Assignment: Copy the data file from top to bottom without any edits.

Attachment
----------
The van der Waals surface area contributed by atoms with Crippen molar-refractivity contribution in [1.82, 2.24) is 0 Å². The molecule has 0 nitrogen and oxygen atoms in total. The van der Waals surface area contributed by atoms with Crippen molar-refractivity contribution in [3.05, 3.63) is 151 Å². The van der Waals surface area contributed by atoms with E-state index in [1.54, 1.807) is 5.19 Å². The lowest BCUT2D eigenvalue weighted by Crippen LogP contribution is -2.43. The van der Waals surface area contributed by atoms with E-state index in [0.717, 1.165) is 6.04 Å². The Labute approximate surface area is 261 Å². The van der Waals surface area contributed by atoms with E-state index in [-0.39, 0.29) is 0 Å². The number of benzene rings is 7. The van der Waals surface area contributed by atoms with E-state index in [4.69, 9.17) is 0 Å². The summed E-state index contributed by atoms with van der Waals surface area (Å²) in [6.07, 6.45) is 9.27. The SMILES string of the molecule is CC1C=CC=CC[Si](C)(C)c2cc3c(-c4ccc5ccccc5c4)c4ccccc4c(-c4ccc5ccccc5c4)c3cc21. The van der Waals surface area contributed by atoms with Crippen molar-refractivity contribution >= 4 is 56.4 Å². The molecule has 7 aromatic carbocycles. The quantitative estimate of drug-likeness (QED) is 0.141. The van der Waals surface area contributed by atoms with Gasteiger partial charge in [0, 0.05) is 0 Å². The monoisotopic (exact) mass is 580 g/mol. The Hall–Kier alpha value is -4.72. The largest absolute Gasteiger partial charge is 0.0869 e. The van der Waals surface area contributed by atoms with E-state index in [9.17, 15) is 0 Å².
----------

The van der Waals surface area contributed by atoms with Crippen molar-refractivity contribution in [1.82, 2.24) is 0 Å². The molecule has 0 nitrogen and oxygen atoms in total. The van der Waals surface area contributed by atoms with Crippen molar-refractivity contribution in [3.05, 3.63) is 151 Å². The van der Waals surface area contributed by atoms with E-state index in [1.54, 1.807) is 5.19 Å². The lowest BCUT2D eigenvalue weighted by Crippen LogP contribution is -2.43. The van der Waals surface area contributed by atoms with E-state index in [0.717, 1.165) is 6.04 Å². The Labute approximate surface area is 261 Å². The van der Waals surface area contributed by atoms with E-state index in [-0.39, 0.29) is 0 Å². The number of benzene rings is 7. The van der Waals surface area contributed by atoms with E-state index in [4.69, 9.17) is 0 Å². The summed E-state index contributed by atoms with van der Waals surface area (Å²) in [6.07, 6.45) is 9.27. The SMILES string of the molecule is CC1C=CC=CC[Si](C)(C)c2cc3c(-c4ccc5ccccc5c4)c4ccccc4c(-c4ccc5ccccc5c4)c3cc21. The van der Waals surface area contributed by atoms with Crippen molar-refractivity contribution >= 4 is 56.4 Å². The molecule has 7 aromatic carbocycles. The quantitative estimate of drug-likeness (QED) is 0.141. The van der Waals surface area contributed by atoms with Gasteiger partial charge in [0, 0.05) is 0 Å². The monoisotopic (exact) mass is 580 g/mol. The Hall–Kier alpha value is -4.72. The largest absolute Gasteiger partial charge is 0.0869 e. The van der Waals surface area contributed by atoms with E-state index in [9.17, 15) is 0 Å².